syndrome). CARP works just fine when I add the block rule, though.

    Some configuration details :

    • OS  : OpenBSD 5.0/amd64 box, using GENERIC.MP
    • CPU : Intel X3460 CPU (4 cores, 2.80GHz)
    • RAM : 4GB
    • NIC : 2x Intel 82576 (2 ports each)

    Each network card has the following setup : one port to the LAN, one
    port to the WAN. Each pair (LAN1/LAN2 and WAN1/WAN2) is trunked using
    LACP. Already bumped net.inet.ip.ifq.maxlen, as all NICs are
    supported. My benchmarks did highlight two interesting things : amd64
    has better performance than i386 (roughly 5-10% less interrupts, with
    same rules and traffic), but the difference between GENERIC and
    GENERIC.MP is insignificant.

    My current idea is to hack a daemon to track established connections
    (extracting them la netstat), and inject my block rule in an anchor ( la relayd) when needed (watching some stats from pf, with its ioctl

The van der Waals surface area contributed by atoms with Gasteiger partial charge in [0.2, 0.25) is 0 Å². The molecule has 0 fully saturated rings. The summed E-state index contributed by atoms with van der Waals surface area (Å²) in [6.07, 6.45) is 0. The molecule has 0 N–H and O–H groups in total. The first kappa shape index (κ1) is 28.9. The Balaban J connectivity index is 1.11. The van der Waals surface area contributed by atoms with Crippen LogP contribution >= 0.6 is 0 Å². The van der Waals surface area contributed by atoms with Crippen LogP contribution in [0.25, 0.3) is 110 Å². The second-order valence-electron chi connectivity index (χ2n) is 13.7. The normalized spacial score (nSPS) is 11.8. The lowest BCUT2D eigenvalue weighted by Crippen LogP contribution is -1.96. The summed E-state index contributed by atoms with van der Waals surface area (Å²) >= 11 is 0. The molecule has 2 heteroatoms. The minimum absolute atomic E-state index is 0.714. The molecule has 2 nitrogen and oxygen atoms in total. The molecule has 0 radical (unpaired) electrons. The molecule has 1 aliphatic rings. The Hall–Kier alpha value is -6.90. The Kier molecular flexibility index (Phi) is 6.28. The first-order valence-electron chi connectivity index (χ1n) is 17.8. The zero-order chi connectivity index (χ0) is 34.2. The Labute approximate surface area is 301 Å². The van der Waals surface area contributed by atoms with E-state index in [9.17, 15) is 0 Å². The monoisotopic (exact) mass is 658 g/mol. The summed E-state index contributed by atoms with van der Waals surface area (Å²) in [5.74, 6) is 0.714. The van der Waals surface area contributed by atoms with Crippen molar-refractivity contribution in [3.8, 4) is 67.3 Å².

interface). Pros: regular users the firewall saw before the attack can
    still use the service. Cons: no new users are allowed until the
    removal of the rule, obviously. Better than nothing, but I welcome any
    other hints :)

    One other solution may be to add boxes. I tried a carpnodes cluster,
    but at 600 Kpps I got a "split brain" with both nodes claiming MASTER
    for each carpnode. Maybe if I configure ALTQ it could help this ? As I
    have more boxes, I could deal with the performance impact of ALTQ.

    I am willing to test any patch/suggestion you may have, of course.
    Even just hints about kernel code, as I am currently messing with PF
    code myself. I did compile a profiled kernel, I must now check the
    results but that will be another story.

    To finish, here is the typical load on the box (errors are from
    various DDoS, not related to normal use) :

    Status: Enabled for 77 days 02:17:58            Debug: err

    Interface Stats for trunk1            IPv4            IPv6
      Bytes In                  8885330383273                0
      Bytes Out                72449316050298            20224
      Packets In
        Passed                    48738702875                0
        Blocked                    10152865611                0
      Packets Out
        Passed                    67293792876              281
        Blocked                    4557637133                0

    State Table                          Total            Rate